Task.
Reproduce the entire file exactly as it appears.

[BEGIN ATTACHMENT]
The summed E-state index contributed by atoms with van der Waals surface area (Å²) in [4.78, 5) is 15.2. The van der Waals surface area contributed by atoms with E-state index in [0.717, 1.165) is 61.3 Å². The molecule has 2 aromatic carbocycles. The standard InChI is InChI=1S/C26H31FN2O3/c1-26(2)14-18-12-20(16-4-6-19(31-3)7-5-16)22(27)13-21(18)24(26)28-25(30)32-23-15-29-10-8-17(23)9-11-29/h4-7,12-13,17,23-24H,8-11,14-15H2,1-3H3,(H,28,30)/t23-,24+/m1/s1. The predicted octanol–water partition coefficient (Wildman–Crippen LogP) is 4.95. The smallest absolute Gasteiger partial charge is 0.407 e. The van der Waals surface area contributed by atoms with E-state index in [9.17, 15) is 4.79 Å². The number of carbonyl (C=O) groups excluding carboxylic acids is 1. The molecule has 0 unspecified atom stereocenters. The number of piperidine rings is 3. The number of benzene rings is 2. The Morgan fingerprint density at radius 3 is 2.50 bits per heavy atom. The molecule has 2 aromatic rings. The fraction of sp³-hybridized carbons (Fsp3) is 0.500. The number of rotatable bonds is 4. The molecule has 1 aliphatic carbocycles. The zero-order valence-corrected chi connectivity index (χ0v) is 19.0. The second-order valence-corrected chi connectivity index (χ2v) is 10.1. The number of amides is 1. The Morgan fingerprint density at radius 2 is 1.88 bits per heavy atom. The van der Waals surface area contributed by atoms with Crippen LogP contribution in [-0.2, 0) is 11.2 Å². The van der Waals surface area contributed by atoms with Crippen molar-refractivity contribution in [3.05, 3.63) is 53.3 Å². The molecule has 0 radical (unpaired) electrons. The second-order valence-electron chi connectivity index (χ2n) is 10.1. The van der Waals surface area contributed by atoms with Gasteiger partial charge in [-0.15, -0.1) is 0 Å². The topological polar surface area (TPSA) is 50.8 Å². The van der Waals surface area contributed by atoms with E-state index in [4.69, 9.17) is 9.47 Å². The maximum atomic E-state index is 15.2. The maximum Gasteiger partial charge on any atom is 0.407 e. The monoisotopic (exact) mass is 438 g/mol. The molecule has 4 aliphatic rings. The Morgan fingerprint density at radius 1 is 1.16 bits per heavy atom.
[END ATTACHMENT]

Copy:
The summed E-state index contributed by atoms with van der Waals surface area (Å²) in [4.78, 5) is 15.2. The van der Waals surface area contributed by atoms with E-state index in [0.717, 1.165) is 61.3 Å². The molecule has 2 aromatic carbocycles. The standard InChI is InChI=1S/C26H31FN2O3/c1-26(2)14-18-12-20(16-4-6-19(31-3)7-5-16)22(27)13-21(18)24(26)28-25(30)32-23-15-29-10-8-17(23)9-11-29/h4-7,12-13,17,23-24H,8-11,14-15H2,1-3H3,(H,28,30)/t23-,24+/m1/s1. The predicted octanol–water partition coefficient (Wildman–Crippen LogP) is 4.95. The smallest absolute Gasteiger partial charge is 0.407 e. The van der Waals surface area contributed by atoms with E-state index in [9.17, 15) is 4.79 Å². The number of carbonyl (C=O) groups excluding carboxylic acids is 1. The molecule has 0 unspecified atom stereocenters. The number of piperidine rings is 3. The number of benzene rings is 2. The Morgan fingerprint density at radius 3 is 2.50 bits per heavy atom. The molecule has 2 aromatic rings. The fraction of sp³-hybridized carbons (Fsp3) is 0.500. The number of rotatable bonds is 4. The molecule has 1 aliphatic carbocycles. The zero-order valence-corrected chi connectivity index (χ0v) is 19.0. The second-order valence-corrected chi connectivity index (χ2v) is 10.1. The number of amides is 1. The Morgan fingerprint density at radius 2 is 1.88 bits per heavy atom. The van der Waals surface area contributed by atoms with Crippen LogP contribution in [-0.2, 0) is 11.2 Å². The van der Waals surface area contributed by atoms with Crippen molar-refractivity contribution in [3.05, 3.63) is 53.3 Å². The molecule has 0 radical (unpaired) electrons. The second-order valence-electron chi connectivity index (χ2n) is 10.1. The van der Waals surface area contributed by atoms with Gasteiger partial charge in [-0.15, -0.1) is 0 Å². The topological polar surface area (TPSA) is 50.8 Å². The van der Waals surface area contributed by atoms with E-state index in [4.69, 9.17) is 9.47 Å². The maximum atomic E-state index is 15.2. The maximum Gasteiger partial charge on any atom is 0.407 e. The monoisotopic (exact) mass is 438 g/mol. The molecule has 4 aliphatic rings. The Morgan fingerprint density at radius 1 is 1.16 bits per heavy atom.